In yet another out of the world innovation, scientists say they’ve developed a cellphone-based diagnostic tool that detects the HIV virus.
Is it the kind of technology you can use to snoop into another person’s health status? Well, not exactly that, on the contrary, it allows room for consent.
Nonetheless, the interesting part about this new tool is that it uses an ordinary cell phone and nanotechnology to identify HIV viruses, within a short time. The concept offers a perfect tool that would help monitor the disease in resource-limited regions, looking at its ease of use and the simplicity it offers.
What this Means in Combating HIV Management Challenges
According to doctors, the reason Human Immunodeficiency Virus (HIV) appears complex to manage is because it cripples the victim’s immune system. The virus subtly targets and attacks healthy cell.
In overview, handling the disease in places that lack infrastructure and qualified medical professionals has been a great challenge. That’s where this tech commands its importance. So, researchers from Women’s Hospital managed to design a high sensitive mobile diagnostic tool to help solve this challenge. A report about the new platform is also described in Nature Communications’ recent publication.
Early Detection is Key for Preventing Disease Progression
Principle investigator, Hadi Shaflee Ph.D., and colleagues, in their paper, makes it clear that early detection of this virus is critical for controlling disease progression and transmission. “There is also need for a long-term need to monitor HIV, which often turns burdensome to families located afar off from hospitals or clinic centers.”
Adding to that, Shaflee who is also an engineer at Brigham, Renal Division of Medicine said, “With this, we’ve taken a more accessible, low-cost approach, incorporated in a cellphone system that is able to detect acute infections – in this case, HIV.” Among other benefits expected, this would help reduce transmission of the virus as well as assist in making early decisions in case of treatment failure.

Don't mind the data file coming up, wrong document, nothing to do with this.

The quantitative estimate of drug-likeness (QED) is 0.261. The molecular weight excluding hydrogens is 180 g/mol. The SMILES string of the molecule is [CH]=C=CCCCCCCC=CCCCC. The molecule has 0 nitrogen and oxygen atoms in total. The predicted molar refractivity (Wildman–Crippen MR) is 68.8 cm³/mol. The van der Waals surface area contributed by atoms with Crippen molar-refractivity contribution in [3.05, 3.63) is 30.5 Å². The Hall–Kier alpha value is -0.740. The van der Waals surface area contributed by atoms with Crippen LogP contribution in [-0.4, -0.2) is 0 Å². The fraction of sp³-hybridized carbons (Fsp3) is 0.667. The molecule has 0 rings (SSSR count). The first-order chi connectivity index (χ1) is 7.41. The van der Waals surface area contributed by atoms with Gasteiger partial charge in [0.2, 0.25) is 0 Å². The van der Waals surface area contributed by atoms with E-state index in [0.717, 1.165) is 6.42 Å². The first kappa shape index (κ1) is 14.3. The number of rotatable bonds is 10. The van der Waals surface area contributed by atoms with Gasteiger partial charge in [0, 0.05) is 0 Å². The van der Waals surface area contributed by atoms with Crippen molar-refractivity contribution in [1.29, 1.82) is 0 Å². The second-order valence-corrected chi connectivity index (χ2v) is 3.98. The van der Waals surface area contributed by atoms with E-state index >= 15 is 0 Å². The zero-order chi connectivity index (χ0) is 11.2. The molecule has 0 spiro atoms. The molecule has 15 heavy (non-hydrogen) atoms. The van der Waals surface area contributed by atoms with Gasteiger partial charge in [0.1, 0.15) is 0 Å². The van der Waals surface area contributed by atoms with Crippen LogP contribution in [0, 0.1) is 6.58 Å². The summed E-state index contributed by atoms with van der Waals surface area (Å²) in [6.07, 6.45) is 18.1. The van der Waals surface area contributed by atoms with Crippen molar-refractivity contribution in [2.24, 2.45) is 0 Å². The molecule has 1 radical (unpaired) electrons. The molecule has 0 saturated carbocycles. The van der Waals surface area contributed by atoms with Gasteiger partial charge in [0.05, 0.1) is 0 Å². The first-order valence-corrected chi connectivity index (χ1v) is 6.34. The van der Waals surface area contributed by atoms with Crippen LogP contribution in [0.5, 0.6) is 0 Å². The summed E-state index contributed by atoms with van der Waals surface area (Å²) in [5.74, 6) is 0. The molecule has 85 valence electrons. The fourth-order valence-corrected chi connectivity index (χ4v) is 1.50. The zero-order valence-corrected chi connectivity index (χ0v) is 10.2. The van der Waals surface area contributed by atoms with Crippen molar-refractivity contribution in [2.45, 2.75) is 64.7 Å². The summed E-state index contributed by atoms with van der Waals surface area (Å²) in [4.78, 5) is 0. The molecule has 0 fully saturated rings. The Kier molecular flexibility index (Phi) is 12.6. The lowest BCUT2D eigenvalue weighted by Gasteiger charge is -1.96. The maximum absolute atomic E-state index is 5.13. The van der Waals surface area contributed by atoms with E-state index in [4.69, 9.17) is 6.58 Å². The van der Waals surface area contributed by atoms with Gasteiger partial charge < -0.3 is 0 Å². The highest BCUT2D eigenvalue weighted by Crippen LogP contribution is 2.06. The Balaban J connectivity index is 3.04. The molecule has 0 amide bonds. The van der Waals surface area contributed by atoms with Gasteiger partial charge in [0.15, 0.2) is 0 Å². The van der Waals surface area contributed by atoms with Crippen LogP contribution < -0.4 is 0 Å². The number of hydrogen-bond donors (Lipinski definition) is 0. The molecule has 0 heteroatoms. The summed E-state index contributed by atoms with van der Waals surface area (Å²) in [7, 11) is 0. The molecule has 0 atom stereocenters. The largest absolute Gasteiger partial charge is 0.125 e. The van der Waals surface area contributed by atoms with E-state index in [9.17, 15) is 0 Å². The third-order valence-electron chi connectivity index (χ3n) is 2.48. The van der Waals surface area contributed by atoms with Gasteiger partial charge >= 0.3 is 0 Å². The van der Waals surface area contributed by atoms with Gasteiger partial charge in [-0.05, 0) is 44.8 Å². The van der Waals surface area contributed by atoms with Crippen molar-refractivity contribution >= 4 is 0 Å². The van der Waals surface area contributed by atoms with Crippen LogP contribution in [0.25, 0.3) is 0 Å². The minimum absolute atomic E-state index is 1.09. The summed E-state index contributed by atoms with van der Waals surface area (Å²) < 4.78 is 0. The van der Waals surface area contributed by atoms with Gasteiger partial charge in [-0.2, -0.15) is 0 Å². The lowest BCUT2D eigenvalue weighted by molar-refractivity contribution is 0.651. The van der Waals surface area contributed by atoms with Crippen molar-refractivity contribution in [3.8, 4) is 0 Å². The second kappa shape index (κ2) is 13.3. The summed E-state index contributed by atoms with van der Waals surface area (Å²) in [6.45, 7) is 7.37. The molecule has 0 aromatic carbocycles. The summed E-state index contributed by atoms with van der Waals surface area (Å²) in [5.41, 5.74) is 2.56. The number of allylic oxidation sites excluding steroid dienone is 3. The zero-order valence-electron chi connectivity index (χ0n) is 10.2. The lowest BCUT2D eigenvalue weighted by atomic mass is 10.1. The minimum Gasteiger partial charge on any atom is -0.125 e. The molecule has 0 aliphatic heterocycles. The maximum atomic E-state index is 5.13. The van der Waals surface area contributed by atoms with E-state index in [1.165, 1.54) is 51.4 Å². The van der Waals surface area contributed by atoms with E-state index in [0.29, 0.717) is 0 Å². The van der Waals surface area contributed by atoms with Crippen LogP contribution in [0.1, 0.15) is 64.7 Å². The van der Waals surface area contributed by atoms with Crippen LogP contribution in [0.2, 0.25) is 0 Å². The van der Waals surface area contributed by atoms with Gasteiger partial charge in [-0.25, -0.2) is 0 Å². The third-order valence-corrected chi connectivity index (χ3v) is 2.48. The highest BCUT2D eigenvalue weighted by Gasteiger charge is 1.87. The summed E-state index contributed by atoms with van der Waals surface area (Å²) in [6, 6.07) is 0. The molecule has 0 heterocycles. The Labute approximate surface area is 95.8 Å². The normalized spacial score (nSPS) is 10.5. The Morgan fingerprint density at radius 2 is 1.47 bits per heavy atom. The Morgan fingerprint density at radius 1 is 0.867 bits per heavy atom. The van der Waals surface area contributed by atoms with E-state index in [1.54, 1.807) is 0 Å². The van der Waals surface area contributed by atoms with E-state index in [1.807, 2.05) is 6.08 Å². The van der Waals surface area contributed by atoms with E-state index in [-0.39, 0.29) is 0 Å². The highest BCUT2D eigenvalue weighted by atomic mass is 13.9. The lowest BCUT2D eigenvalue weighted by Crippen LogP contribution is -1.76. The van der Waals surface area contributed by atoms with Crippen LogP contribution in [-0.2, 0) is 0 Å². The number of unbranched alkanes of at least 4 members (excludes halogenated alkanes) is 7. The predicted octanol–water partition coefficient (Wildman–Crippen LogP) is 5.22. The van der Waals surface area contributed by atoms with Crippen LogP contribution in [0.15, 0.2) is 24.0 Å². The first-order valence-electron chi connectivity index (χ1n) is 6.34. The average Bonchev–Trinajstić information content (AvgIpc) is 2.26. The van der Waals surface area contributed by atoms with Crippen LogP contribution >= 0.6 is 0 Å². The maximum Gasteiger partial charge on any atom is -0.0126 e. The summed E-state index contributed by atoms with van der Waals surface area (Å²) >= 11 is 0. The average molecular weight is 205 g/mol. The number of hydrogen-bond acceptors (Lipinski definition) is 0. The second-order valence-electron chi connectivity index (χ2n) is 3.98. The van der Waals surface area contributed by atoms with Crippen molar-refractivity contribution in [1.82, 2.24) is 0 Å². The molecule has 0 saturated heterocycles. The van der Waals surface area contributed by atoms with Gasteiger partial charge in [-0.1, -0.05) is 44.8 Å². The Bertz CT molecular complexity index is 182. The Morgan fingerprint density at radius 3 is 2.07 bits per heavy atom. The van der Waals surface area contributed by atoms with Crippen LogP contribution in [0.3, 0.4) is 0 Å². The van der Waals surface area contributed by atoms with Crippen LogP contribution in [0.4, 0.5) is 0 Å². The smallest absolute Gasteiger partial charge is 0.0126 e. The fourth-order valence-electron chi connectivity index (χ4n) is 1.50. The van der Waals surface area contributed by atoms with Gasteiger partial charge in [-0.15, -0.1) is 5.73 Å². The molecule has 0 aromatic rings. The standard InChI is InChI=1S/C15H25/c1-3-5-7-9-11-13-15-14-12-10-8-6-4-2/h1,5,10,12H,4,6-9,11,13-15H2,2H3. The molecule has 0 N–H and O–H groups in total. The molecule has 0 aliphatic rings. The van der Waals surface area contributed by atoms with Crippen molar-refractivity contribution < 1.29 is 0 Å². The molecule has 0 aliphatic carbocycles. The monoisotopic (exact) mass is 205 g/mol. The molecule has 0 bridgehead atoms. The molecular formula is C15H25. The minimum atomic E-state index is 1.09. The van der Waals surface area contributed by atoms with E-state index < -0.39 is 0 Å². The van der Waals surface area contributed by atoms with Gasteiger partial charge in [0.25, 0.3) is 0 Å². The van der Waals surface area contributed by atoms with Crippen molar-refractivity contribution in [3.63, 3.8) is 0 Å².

In a way, Shaflee and team’s approach is coming in to lower the high costs often attached to other methods used to monitor HIV, which require a process called polymerase reaction (PCR). Their actual goal, in particular, was to create an affordable, easy to use tool for testing and monitoring the disease. Something that can be used in remote parts of the world that face limited access to medical care.
A Glimpse into the Tech
In breakdown, the team deployed the use of nanotechnology – incorporating a microchip, a 3D-printed phone attachment, and a cellphone. With these, they presented a platform that is able to identify nucleic acids of the virus right away, reading from a single drop of blood.
In precise, the device is sensitive to the amplified nucleic acids in HIV. This it does by monitoring the motion of different DNA-engineered beads, directly on-phone. After this, the detection precision can be gauged for accuracy and sensitivity.
So, from different tests, the team says their device was able to detect HIV with a 99.1% specificity and close to 95% sensitivity within an hour; against 1000 virus particles/ml — what they call a clinically relevant threshold value.
Lead author Mohamed S. Draz in closing said, “This idea provides a low-cost diagnostic tool that can be used not only in detecting the HIV virus but also on other different disease-causing microorganisms like bacteria.”